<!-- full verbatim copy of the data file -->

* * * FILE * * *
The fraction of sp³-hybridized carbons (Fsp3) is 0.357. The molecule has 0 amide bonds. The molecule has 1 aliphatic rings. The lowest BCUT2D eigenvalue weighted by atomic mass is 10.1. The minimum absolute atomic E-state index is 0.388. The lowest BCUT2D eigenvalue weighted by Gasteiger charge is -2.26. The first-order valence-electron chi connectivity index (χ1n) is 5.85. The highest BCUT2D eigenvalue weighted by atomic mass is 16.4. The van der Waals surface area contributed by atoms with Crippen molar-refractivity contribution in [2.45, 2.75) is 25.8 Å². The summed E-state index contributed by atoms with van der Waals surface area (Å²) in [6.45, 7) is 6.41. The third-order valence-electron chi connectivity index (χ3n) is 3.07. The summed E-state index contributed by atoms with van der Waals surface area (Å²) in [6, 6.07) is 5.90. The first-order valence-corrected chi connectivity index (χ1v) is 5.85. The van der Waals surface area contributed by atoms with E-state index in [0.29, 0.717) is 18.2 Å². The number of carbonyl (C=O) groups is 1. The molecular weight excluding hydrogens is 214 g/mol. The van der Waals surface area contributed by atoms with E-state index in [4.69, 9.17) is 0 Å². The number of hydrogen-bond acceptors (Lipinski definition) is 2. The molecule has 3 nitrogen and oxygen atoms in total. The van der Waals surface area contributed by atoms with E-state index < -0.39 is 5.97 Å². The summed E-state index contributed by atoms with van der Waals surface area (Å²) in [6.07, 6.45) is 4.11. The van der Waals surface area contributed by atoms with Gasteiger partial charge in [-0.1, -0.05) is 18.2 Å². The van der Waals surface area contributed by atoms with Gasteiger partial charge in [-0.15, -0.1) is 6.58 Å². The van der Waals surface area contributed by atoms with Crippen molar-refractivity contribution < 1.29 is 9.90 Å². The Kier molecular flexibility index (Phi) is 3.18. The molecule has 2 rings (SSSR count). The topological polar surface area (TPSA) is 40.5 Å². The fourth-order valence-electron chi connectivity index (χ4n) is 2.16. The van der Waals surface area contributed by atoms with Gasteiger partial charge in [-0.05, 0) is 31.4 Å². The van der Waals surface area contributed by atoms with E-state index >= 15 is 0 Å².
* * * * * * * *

The fraction of sp³-hybridized carbons (Fsp3) is 0.357. The molecule has 0 amide bonds. The molecule has 1 aliphatic rings. The lowest BCUT2D eigenvalue weighted by atomic mass is 10.1. The minimum absolute atomic E-state index is 0.388. The lowest BCUT2D eigenvalue weighted by Gasteiger charge is -2.26. The first-order valence-electron chi connectivity index (χ1n) is 5.85. The highest BCUT2D eigenvalue weighted by atomic mass is 16.4. The van der Waals surface area contributed by atoms with Crippen molar-refractivity contribution in [2.45, 2.75) is 25.8 Å². The summed E-state index contributed by atoms with van der Waals surface area (Å²) in [6.45, 7) is 6.41. The third-order valence-electron chi connectivity index (χ3n) is 3.07. The summed E-state index contributed by atoms with van der Waals surface area (Å²) in [6, 6.07) is 5.90. The first-order valence-corrected chi connectivity index (χ1v) is 5.85. The van der Waals surface area contributed by atoms with E-state index in [0.29, 0.717) is 18.2 Å². The number of carbonyl (C=O) groups is 1. The molecular weight excluding hydrogens is 214 g/mol. The van der Waals surface area contributed by atoms with E-state index in [4.69, 9.17) is 0 Å². The number of hydrogen-bond acceptors (Lipinski definition) is 2. The molecule has 3 nitrogen and oxygen atoms in total. The van der Waals surface area contributed by atoms with E-state index < -0.39 is 5.97 Å². The summed E-state index contributed by atoms with van der Waals surface area (Å²) in [6.07, 6.45) is 4.11. The van der Waals surface area contributed by atoms with Gasteiger partial charge in [-0.1, -0.05) is 18.2 Å². The van der Waals surface area contributed by atoms with Gasteiger partial charge in [-0.15, -0.1) is 6.58 Å². The van der Waals surface area contributed by atoms with Crippen molar-refractivity contribution < 1.29 is 9.90 Å². The Kier molecular flexibility index (Phi) is 3.18. The molecule has 2 rings (SSSR count). The topological polar surface area (TPSA) is 40.5 Å². The fourth-order valence-electron chi connectivity index (χ4n) is 2.16. The van der Waals surface area contributed by atoms with Gasteiger partial charge in [-0.05, 0) is 31.4 Å². The van der Waals surface area contributed by atoms with E-state index >= 15 is 0 Å².